According to CanTeen, rhabdomyosarcoma is a rare type of cancer that comes from the skeletal muscle cells. There are three main types. Embryonal rhabdomyosarcoma is more often found in younger children, alveolar rhabdomyosarcoma is more common in older children and adolescents and pleomorphic rhabdomyosarcoma tends to occur in middle-aged people. General information  Soft tissue sarcoma – Cancer Australia: Overview of the various types of soft tissue sarcomas including rhabdomyosarcoma. Childhood rhabdomyosarcoma treatment – National Cancer Institute: Detailed overview of treatment.  Podcasts  Rhabdomyosarcoma – Dr Geoff McCowage: Podcast about investigations and treatment.  Osteosarcoma stories  Childhood cancer: Reflections from a sister Jasmine’s story Read more [...]

  • Osteosarcoma: Key links

    According to CanTeen, Osteosarcoma is a type of cancerous tumour that starts in the bone (called a primary bone cancer). It is more common in teenagers as it usually develops in growing bones. General information  Bone tumours in children and teenagers – Cancer Australia: Overview of symptoms, diagnosis, treatment and support. Osteosarcoma and malignant fibrous histiocytoma of bone treatment – National Cancer Institute: Detailed overview of treatment options.  Podcasts  Bone tumours in children and young adults – Ewing’s sarcoma and osteosarcoma – Dr Geoff McCowage: Podcast about investigations and treatment. Bone tumours in children and young adults – Treatment of Read more [...]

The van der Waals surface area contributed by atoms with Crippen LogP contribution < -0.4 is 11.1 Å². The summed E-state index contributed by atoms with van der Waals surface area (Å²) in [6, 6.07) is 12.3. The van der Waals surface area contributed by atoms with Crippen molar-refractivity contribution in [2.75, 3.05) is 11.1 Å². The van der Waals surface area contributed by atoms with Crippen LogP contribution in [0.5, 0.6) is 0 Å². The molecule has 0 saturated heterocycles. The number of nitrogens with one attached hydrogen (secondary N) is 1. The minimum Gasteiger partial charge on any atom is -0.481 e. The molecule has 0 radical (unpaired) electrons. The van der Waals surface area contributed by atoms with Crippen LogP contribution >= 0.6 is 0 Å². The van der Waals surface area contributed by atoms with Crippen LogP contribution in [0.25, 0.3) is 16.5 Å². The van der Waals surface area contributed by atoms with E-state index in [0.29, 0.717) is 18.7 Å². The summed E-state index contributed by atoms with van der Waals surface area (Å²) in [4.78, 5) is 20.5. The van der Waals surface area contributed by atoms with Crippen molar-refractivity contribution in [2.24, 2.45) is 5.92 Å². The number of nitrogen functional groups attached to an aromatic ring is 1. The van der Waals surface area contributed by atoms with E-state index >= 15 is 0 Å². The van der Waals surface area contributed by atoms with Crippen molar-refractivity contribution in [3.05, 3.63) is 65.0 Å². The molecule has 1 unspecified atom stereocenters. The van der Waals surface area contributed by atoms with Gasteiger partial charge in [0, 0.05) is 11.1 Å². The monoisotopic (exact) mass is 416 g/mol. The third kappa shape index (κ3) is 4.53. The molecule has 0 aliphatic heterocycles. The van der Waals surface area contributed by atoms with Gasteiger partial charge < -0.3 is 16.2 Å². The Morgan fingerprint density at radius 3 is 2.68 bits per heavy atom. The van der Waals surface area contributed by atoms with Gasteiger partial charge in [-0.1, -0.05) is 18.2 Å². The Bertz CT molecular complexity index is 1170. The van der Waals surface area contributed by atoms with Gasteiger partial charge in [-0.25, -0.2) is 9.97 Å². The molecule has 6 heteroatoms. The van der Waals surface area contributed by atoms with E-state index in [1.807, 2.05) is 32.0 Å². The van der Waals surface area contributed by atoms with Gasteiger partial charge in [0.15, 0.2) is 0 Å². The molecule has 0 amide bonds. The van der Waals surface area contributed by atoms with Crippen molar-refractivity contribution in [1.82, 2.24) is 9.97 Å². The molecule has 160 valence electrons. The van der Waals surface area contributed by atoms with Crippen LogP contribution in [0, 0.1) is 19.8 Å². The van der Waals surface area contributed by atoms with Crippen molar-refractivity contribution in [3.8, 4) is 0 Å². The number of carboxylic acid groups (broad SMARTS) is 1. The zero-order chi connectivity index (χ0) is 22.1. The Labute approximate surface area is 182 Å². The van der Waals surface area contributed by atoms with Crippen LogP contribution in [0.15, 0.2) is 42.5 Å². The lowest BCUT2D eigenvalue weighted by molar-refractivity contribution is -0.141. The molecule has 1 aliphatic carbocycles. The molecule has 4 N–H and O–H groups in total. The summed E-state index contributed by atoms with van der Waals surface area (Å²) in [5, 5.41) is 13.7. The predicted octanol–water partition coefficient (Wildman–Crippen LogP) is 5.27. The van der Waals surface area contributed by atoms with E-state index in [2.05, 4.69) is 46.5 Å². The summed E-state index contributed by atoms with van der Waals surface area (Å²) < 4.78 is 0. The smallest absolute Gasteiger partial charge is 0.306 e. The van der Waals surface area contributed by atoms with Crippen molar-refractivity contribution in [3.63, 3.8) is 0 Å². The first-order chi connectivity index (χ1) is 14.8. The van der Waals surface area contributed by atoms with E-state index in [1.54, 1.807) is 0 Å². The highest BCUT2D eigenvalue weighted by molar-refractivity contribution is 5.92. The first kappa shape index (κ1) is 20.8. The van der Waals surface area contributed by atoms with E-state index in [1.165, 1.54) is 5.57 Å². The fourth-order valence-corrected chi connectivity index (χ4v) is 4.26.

• Sarcoma: Key links

    According to Cancer Council, sarcomas are bone and soft tissue tumours. There are a number of different types including osteosarcoma, which affects cells that grow bone tissue, chondrosarcoma, which grows in the cartilage and Ewing’s sarcoma, which affects cells in the bone or soft tissue that multiply rapidly. General information  Childhood soft tissue sarcoma treatment – National Cancer Institute: Detailed overview of treatment. Ewing’s sarcoma – CanTeen: Overview of Ewing’s sarcoma including symptoms and treatment.  Podcasts  Bone tumours in children and young adults – Ewing’s sarcoma and osteosarcoma – De Geoff McCowage: Podcast about investigations and treatment. Bone tumours in Read more [...]

  • Astrocytoma: Key links